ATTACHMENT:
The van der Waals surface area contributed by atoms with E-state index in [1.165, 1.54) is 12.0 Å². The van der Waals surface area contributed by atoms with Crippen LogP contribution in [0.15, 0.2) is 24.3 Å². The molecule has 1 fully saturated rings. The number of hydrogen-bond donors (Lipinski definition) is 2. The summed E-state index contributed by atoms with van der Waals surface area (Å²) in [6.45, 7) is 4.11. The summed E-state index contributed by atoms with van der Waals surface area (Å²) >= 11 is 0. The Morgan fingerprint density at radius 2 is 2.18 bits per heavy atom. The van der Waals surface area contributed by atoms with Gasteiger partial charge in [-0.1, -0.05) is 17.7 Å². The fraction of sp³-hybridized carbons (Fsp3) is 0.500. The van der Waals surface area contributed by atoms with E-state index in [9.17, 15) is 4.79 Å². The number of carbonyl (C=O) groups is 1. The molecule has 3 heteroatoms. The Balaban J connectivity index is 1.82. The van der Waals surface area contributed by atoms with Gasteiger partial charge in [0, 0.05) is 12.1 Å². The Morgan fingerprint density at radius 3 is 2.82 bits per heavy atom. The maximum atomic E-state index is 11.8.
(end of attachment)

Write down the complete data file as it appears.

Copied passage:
The van der Waals surface area contributed by atoms with E-state index in [1.165, 1.54) is 12.0 Å². The van der Waals surface area contributed by atoms with Crippen LogP contribution in [0.15, 0.2) is 24.3 Å². The molecule has 1 fully saturated rings. The number of hydrogen-bond donors (Lipinski definition) is 2. The summed E-state index contributed by atoms with van der Waals surface area (Å²) in [6.45, 7) is 4.11. The summed E-state index contributed by atoms with van der Waals surface area (Å²) >= 11 is 0. The Morgan fingerprint density at radius 2 is 2.18 bits per heavy atom. The van der Waals surface area contributed by atoms with Gasteiger partial charge in [-0.1, -0.05) is 17.7 Å². The fraction of sp³-hybridized carbons (Fsp3) is 0.500. The van der Waals surface area contributed by atoms with E-state index in [9.17, 15) is 4.79 Å². The number of carbonyl (C=O) groups is 1. The molecule has 3 heteroatoms. The Balaban J connectivity index is 1.82. The van der Waals surface area contributed by atoms with Gasteiger partial charge in [0, 0.05) is 12.1 Å². The Morgan fingerprint density at radius 3 is 2.82 bits per heavy atom. The maximum atomic E-state index is 11.8.